Wednesday, January 07, 2009

What's in a name? A rose by any other


Trademarks are essential tools in the Intellectual Property world.

A trademark or trade mark, identified by the symbols ™ and ®, or mark is a distinctive sign or indicator used by an individual, business organization or other legal entity to identify that the products and/or services to consumers with which the trademark appears originate from a unique source of origin, and to distinguish its products or services from those of other entities. A trademark is a type of intellectual property, and typically a name, word, phrase, logo, symbol, design, image, or a combination of these elements. Wikipedia

I have been following with interest the challenge by cobbler Jimmy Choo to shut down the New Zealand online gift retailer Kookychoo.com. It is hard to see how any reasonable person would make an meaningful connection between the two brands (though calling Kookychoo a brand is probably something of a stretch, it is a trading name - according to the New Zealand Herald the gift site had been receiving 30 visitors per day before the publicity about the case increased numbers a hundred-fold. Though I am no high heel wearer, I recognise the Jimmy Choo show brand. Yessss, I have seen the odd episode of Sex and the City...hey, it was a pop culture marker. But I can't see any plausible association between Choo Shoes and the mini site that has them teetering on the brink of apoplexy. In fact the connection I make is more likely to be with the Beatles song The Walrus (which is analysed in painful acid leaden detail here).

Lawyers have rushed to the aid of the little Kiwi battler, eager, I'm sure to enjoy the halo effect of the publicity for their firms - offering their services pro-bono. Given the cost of engaging lawyers of any kind, Looie James, the owner of Kookychoo seems to have stumble on a double windfall. Though now that I have pointed out the posible infringement of the Beatles' work, maybe the Apple Corps will be on the blower. Nor would it seem unreasonable for that other fashion brand Kookaï to seek satisfaction.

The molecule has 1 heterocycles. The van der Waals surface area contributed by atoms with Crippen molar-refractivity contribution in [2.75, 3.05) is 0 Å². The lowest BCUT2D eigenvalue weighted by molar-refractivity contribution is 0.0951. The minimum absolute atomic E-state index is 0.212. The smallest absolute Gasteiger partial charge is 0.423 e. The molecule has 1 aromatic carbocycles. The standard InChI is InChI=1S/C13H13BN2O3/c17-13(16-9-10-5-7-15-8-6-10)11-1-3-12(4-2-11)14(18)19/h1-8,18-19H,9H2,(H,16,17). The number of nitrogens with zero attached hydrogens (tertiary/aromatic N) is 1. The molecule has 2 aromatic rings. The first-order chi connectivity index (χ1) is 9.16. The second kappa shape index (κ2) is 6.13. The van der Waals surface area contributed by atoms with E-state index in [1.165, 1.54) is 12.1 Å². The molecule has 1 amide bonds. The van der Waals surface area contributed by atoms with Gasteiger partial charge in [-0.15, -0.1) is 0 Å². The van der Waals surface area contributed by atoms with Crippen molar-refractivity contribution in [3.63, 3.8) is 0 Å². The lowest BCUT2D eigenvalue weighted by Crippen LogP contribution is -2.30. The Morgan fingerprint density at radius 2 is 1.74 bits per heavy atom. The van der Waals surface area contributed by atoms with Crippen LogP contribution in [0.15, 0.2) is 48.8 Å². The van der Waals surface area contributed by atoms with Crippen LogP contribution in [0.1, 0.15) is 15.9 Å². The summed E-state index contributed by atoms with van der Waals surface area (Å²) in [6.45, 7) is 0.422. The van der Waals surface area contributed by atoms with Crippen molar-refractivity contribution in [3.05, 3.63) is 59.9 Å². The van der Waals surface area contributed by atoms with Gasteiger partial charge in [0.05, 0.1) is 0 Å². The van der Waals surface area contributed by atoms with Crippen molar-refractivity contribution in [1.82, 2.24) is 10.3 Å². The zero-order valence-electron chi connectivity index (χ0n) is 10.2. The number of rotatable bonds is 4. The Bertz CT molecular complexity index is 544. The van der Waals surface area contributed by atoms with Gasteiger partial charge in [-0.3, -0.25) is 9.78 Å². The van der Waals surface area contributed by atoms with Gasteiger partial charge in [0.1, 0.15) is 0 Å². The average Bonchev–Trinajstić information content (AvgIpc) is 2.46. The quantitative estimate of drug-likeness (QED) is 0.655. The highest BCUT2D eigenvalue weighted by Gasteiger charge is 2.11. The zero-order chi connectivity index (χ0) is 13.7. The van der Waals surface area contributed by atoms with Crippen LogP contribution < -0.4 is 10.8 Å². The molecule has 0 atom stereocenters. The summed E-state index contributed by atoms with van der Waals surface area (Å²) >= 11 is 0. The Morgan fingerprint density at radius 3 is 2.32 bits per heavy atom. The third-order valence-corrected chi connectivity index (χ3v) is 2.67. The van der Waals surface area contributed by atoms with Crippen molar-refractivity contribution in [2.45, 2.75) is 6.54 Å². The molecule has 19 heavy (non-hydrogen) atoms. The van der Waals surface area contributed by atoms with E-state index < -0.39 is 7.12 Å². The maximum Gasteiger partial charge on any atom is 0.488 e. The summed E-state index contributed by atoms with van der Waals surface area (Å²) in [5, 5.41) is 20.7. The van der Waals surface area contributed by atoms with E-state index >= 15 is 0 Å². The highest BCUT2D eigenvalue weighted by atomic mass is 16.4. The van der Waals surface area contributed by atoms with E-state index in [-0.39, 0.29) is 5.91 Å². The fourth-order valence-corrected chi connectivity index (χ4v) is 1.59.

If you visit the troublemaking site you will undoubtedly be struck , as indeed I was, by the question - 'huh?', followed by: "What restricted substances have you been taking?". There is no similarity. One sells play teepees and teddy bears the other sells Choos.

Which raises an issue about the legitimacy of the Jimmy Choo brand itself.

The word Choo sounds an awful lot like…:Shoe.

Shoe is common parlance and, therefore, not protectable. Every shoe brand in the world could take issue with the English brand. Perhaps they should?

And while we are navigating the lunacy of frivolous, vexacious, litigious stupidity in the name of obsessive, compulsive greed you might like to hear about what the sparks that fly when Flynt stikes Flynt:

Larry Flynt is taking his nephews to court to stop them slapping the Flynt name on what he considers to be low-quality porn, reports the Los Angeles Times. The porn mogul accuses his kin of tarnishing his famous name with "inferior products" and "knock-off goods," while his nephews insist they have a right to use their own name. Experts say the lawsuit raises tricky questions concerning an individual's right to use their name for business purposes and trademark protection begins. The nephews—who worked for Flynt for over a decade before he fired them for being unproductive—say their uncle just has "inferiority issues" and promise that their films will surpass anything Hustler's ever done.Via Newser

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